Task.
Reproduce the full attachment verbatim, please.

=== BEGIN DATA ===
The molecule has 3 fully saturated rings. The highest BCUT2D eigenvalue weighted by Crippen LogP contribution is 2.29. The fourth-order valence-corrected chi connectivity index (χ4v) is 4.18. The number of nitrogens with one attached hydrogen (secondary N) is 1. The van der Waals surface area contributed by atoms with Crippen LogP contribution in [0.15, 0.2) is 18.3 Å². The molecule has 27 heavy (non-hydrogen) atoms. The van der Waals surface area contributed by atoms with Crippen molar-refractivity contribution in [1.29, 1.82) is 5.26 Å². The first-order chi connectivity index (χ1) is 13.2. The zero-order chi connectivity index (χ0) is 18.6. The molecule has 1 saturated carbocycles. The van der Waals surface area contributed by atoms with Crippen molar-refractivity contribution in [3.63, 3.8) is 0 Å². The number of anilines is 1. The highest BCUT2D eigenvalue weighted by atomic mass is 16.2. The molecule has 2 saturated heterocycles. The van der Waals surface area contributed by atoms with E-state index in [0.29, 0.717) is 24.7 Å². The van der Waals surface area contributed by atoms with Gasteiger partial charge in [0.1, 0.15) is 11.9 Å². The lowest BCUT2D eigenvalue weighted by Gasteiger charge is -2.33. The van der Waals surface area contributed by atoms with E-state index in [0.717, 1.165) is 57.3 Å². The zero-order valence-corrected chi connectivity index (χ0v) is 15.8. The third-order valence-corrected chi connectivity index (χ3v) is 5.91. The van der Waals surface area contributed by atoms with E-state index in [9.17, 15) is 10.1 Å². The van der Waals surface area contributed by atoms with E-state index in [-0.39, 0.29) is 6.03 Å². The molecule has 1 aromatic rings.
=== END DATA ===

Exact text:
The molecule has 3 fully saturated rings. The highest BCUT2D eigenvalue weighted by Crippen LogP contribution is 2.29. The fourth-order valence-corrected chi connectivity index (χ4v) is 4.18. The number of nitrogens with one attached hydrogen (secondary N) is 1. The van der Waals surface area contributed by atoms with Crippen LogP contribution in [0.15, 0.2) is 18.3 Å². The molecule has 27 heavy (non-hydrogen) atoms. The van der Waals surface area contributed by atoms with Crippen molar-refractivity contribution in [1.29, 1.82) is 5.26 Å². The first-order chi connectivity index (χ1) is 13.2. The zero-order chi connectivity index (χ0) is 18.6. The molecule has 1 saturated carbocycles. The van der Waals surface area contributed by atoms with Crippen molar-refractivity contribution in [3.63, 3.8) is 0 Å². The number of anilines is 1. The highest BCUT2D eigenvalue weighted by atomic mass is 16.2. The molecule has 2 saturated heterocycles. The van der Waals surface area contributed by atoms with E-state index in [0.29, 0.717) is 24.7 Å². The van der Waals surface area contributed by atoms with Gasteiger partial charge in [0.1, 0.15) is 11.9 Å². The lowest BCUT2D eigenvalue weighted by Gasteiger charge is -2.33. The van der Waals surface area contributed by atoms with E-state index in [0.717, 1.165) is 57.3 Å². The zero-order valence-corrected chi connectivity index (χ0v) is 15.8. The third-order valence-corrected chi connectivity index (χ3v) is 5.91. The van der Waals surface area contributed by atoms with E-state index in [9.17, 15) is 10.1 Å². The van der Waals surface area contributed by atoms with E-state index in [-0.39, 0.29) is 6.03 Å². The molecule has 1 aromatic rings.